There’s a big, wide world of content marketing tools out there.
Wish you could just pick and choose the features you need à la carte?
A little of this, a little of that.
One order of project management, one half-order of invoicing management on the side.
A small container of social media management to go.
Meanwhile, the crowded SaaS marketplace literally makes you shop til you drop.
One of the problems with project management software, in particular, is that there are so many darn tool options. And every tool claims to “have it all” in their offered subscription packages. You have to decide to choose from free, basic, pro or enterprise plans—the pro plan might have something critical that you need, but have five other things you really don’t.
It can be absolutely overwhelming to figure out what the best options are and which of their subscriptions offer precisely what you need and nothing more.
Wouldn’t it be great to have a simple tool that lets you pick and choose what you want?
With Zoho Projects, you can avoid the whole shop-til-you-drop situation. Pick yourself up off the floor and stop shopping around.
It’s all here.
You got this.
Zoho Projects Review: How to Know Fo Sho If You Should Adopt Zoho
Zoho Projects is a pretty comprehensive system.
Meaning, it comprehends your struggles as a content marketer.
Zoho can manage all of the key aspects of your content marketing work, including project management, content creation, social media management, CRM (Customer Relationship Management Software), bug tracking, invoicing and messaging.
Just look at how I’ve got it set up to manage a variety of tasks here:
The project management app itself has the usual bells and whistles: , tasks and subtasks (although these subtasks are only available with paid subscriptions).
It’s designed for teams in particular, as opposed to individuals, so it has prioritized having tons of integrated time management features that sync up with the project management features.
I’ve played with Zoho a number of times over the years, and it ended up being the wrong solution for me personally. As an individual content marketer, I’m looking for a tool with a free plan that offers everything I need.
With this tool, you need to upgrade and pay for the goodies—but they’re pretty great goodies. It might be more than I need on my own, but could be just the right fit for a small, mid-sized or large content marketing team.
Let’s explore the Zoho Project’s main features, and especially those features that make Zoho stand out from the pack. I think this will give you a clearer idea of whether or not you want to go with Zoho.
The Most Outstanding Features of Zoho Projects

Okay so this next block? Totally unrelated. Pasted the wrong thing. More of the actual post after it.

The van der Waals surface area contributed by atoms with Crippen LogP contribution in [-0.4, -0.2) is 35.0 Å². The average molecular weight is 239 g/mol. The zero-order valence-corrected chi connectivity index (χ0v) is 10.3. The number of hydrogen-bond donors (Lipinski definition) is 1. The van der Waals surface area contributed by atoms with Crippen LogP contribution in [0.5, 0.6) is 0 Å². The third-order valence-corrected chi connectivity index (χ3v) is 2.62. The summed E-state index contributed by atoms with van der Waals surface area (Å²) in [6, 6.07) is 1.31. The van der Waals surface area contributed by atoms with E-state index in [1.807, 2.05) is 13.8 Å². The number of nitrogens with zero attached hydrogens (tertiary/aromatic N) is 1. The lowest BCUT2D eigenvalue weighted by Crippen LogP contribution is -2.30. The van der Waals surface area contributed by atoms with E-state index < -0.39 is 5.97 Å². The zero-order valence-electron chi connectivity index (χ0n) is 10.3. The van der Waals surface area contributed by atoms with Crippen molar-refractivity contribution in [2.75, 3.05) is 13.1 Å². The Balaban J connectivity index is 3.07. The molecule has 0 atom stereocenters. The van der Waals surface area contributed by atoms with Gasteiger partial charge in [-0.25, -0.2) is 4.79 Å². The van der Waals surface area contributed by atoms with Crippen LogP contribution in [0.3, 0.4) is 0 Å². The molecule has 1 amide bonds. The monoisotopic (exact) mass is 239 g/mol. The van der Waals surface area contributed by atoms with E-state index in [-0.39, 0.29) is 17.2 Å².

Without a doubt, my favorite Zoho feature is the Gantt chart.
It’s completely integrated and customizable. While not a necessity, being able to evaluate your timeline visually can make a real difference in your progress.
Want to gamify your work? Now you can.
Gamescope is a unique feature that allows team members to set up individual competitions with each other and keep track of the rewards.
Even more impressive is that it allows users to set who can see the competition, meaning that upper management doesn’t have to be privy to the competition going on down below.
At the team level, Zoho Projects offers some amazing upgrades, like resource allocation.
This allows you to track each individual employee’s time spent by project (and see overall time spent at a glance).
You’ll easily be able to schedule tasks based on who has the most time available, rather than loading up one person.
Team members can track time spent on each individual task, not just the overall project.
As you can see, it makes itemized billing a breeze.
Zoho’s Wealth of Integrated Tools
This is where Zoho shines.
In addition to having incredible project management software, Zoho also has its own custom software for managing pretty much everything.
I’ll shine the spotlight on several noteworthy tools that you can add on.
This feature grants you the ability to assist customers with remote computer access and has a free plan available.
Accounting software with teeth.
This feature covers contact management, time tracking, invoices, inventory management, expenses and tax management among many other features, with plans starting at $9 per month.
If you sell anything, you really should have a CRM.
Being able to track potential customers and their place in your pipeline is incredibly important, no matter what you sell.
The free version is pretty robust for what it is, but paid plans start at $12 per month.
Another sales-based solution, this one is a comprehensive support ticketing system for customer service representatives.
This feature has an impressive free version, but the options available on the paid plans are pretty remarkable (starting at $12 per month).
A full-fledged cloud storage system, Zoho Docs would give Google a run for its money if it had better integrations (like, say, Google).